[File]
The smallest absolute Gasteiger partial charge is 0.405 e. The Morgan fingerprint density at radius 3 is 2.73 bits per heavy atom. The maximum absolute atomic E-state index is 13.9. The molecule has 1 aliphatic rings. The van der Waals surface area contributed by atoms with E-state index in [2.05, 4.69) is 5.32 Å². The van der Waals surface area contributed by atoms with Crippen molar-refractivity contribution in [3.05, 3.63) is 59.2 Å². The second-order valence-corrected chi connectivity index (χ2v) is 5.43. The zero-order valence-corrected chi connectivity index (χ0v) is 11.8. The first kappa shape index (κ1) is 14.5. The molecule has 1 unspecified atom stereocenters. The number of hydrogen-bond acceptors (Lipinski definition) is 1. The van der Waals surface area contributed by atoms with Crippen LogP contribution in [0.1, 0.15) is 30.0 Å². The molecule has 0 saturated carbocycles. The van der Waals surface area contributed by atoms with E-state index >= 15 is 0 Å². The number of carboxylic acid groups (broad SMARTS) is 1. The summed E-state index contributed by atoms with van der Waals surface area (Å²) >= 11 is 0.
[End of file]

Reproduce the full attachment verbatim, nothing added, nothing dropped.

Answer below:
The smallest absolute Gasteiger partial charge is 0.405 e. The Morgan fingerprint density at radius 3 is 2.73 bits per heavy atom. The maximum absolute atomic E-state index is 13.9. The molecule has 1 aliphatic rings. The van der Waals surface area contributed by atoms with E-state index in [2.05, 4.69) is 5.32 Å². The van der Waals surface area contributed by atoms with Crippen molar-refractivity contribution in [3.05, 3.63) is 59.2 Å². The second-order valence-corrected chi connectivity index (χ2v) is 5.43. The zero-order valence-corrected chi connectivity index (χ0v) is 11.8. The first kappa shape index (κ1) is 14.5. The molecule has 1 unspecified atom stereocenters. The number of hydrogen-bond acceptors (Lipinski definition) is 1. The van der Waals surface area contributed by atoms with Crippen LogP contribution in [0.1, 0.15) is 30.0 Å². The molecule has 0 saturated carbocycles. The van der Waals surface area contributed by atoms with E-state index >= 15 is 0 Å². The number of carboxylic acid groups (broad SMARTS) is 1. The summed E-state index contributed by atoms with van der Waals surface area (Å²) >= 11 is 0.